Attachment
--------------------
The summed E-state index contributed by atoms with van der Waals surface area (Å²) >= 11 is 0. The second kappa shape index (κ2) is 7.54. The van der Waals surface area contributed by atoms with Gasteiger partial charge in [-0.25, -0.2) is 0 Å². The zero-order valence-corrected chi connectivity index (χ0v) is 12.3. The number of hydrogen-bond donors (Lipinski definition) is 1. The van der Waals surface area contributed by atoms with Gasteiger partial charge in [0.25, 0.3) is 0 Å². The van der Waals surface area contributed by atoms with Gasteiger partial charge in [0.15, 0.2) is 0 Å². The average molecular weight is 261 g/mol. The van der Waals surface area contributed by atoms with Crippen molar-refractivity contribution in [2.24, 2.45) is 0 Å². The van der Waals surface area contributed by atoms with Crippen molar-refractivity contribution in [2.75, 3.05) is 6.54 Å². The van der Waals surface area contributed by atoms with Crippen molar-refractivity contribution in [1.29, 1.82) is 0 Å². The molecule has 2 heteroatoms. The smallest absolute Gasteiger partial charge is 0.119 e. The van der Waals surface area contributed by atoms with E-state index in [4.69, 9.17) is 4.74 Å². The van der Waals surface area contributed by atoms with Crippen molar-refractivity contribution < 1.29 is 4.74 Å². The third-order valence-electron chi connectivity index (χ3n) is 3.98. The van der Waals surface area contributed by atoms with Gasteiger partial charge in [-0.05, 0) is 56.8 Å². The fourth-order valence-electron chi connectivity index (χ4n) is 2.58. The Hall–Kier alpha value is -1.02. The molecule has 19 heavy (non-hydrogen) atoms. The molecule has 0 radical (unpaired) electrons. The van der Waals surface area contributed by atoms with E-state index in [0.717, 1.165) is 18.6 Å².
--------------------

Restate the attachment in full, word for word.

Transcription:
The summed E-state index contributed by atoms with van der Waals surface area (Å²) >= 11 is 0. The second kappa shape index (κ2) is 7.54. The van der Waals surface area contributed by atoms with Gasteiger partial charge in [-0.25, -0.2) is 0 Å². The zero-order valence-corrected chi connectivity index (χ0v) is 12.3. The number of hydrogen-bond donors (Lipinski definition) is 1. The van der Waals surface area contributed by atoms with Gasteiger partial charge in [0.25, 0.3) is 0 Å². The van der Waals surface area contributed by atoms with Gasteiger partial charge in [0.15, 0.2) is 0 Å². The average molecular weight is 261 g/mol. The van der Waals surface area contributed by atoms with Crippen molar-refractivity contribution in [2.24, 2.45) is 0 Å². The van der Waals surface area contributed by atoms with Crippen molar-refractivity contribution in [2.75, 3.05) is 6.54 Å². The van der Waals surface area contributed by atoms with Crippen molar-refractivity contribution in [1.29, 1.82) is 0 Å². The molecule has 2 heteroatoms. The smallest absolute Gasteiger partial charge is 0.119 e. The van der Waals surface area contributed by atoms with E-state index in [4.69, 9.17) is 4.74 Å². The van der Waals surface area contributed by atoms with Crippen molar-refractivity contribution < 1.29 is 4.74 Å². The third-order valence-electron chi connectivity index (χ3n) is 3.98. The van der Waals surface area contributed by atoms with Gasteiger partial charge in [-0.05, 0) is 56.8 Å². The fourth-order valence-electron chi connectivity index (χ4n) is 2.58. The Hall–Kier alpha value is -1.02. The molecule has 19 heavy (non-hydrogen) atoms. The molecule has 0 radical (unpaired) electrons. The van der Waals surface area contributed by atoms with E-state index in [0.717, 1.165) is 18.6 Å².